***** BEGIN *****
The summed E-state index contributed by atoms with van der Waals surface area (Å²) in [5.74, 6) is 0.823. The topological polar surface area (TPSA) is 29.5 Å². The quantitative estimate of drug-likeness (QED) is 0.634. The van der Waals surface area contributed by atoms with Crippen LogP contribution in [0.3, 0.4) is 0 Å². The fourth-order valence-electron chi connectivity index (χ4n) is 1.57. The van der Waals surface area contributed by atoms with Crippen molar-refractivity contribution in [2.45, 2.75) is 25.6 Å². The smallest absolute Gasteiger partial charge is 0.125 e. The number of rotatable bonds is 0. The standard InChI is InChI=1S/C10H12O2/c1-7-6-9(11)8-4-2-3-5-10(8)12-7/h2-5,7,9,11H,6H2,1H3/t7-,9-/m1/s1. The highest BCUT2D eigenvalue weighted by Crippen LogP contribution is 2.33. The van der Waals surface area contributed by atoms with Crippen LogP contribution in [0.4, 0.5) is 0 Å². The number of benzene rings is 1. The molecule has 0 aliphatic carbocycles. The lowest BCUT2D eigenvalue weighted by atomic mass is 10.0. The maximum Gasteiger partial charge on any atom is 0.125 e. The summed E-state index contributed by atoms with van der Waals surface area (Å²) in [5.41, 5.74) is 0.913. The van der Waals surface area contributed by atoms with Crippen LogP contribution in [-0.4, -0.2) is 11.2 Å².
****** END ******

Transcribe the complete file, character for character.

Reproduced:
The summed E-state index contributed by atoms with van der Waals surface area (Å²) in [5.74, 6) is 0.823. The topological polar surface area (TPSA) is 29.5 Å². The quantitative estimate of drug-likeness (QED) is 0.634. The van der Waals surface area contributed by atoms with Crippen LogP contribution in [0.3, 0.4) is 0 Å². The fourth-order valence-electron chi connectivity index (χ4n) is 1.57. The van der Waals surface area contributed by atoms with Crippen molar-refractivity contribution in [2.45, 2.75) is 25.6 Å². The smallest absolute Gasteiger partial charge is 0.125 e. The number of rotatable bonds is 0. The standard InChI is InChI=1S/C10H12O2/c1-7-6-9(11)8-4-2-3-5-10(8)12-7/h2-5,7,9,11H,6H2,1H3/t7-,9-/m1/s1. The highest BCUT2D eigenvalue weighted by Crippen LogP contribution is 2.33. The van der Waals surface area contributed by atoms with Crippen LogP contribution in [0.4, 0.5) is 0 Å². The number of benzene rings is 1. The molecule has 0 aliphatic carbocycles. The lowest BCUT2D eigenvalue weighted by atomic mass is 10.0. The maximum Gasteiger partial charge on any atom is 0.125 e. The summed E-state index contributed by atoms with van der Waals surface area (Å²) in [5.41, 5.74) is 0.913. The van der Waals surface area contributed by atoms with Crippen LogP contribution in [-0.4, -0.2) is 11.2 Å².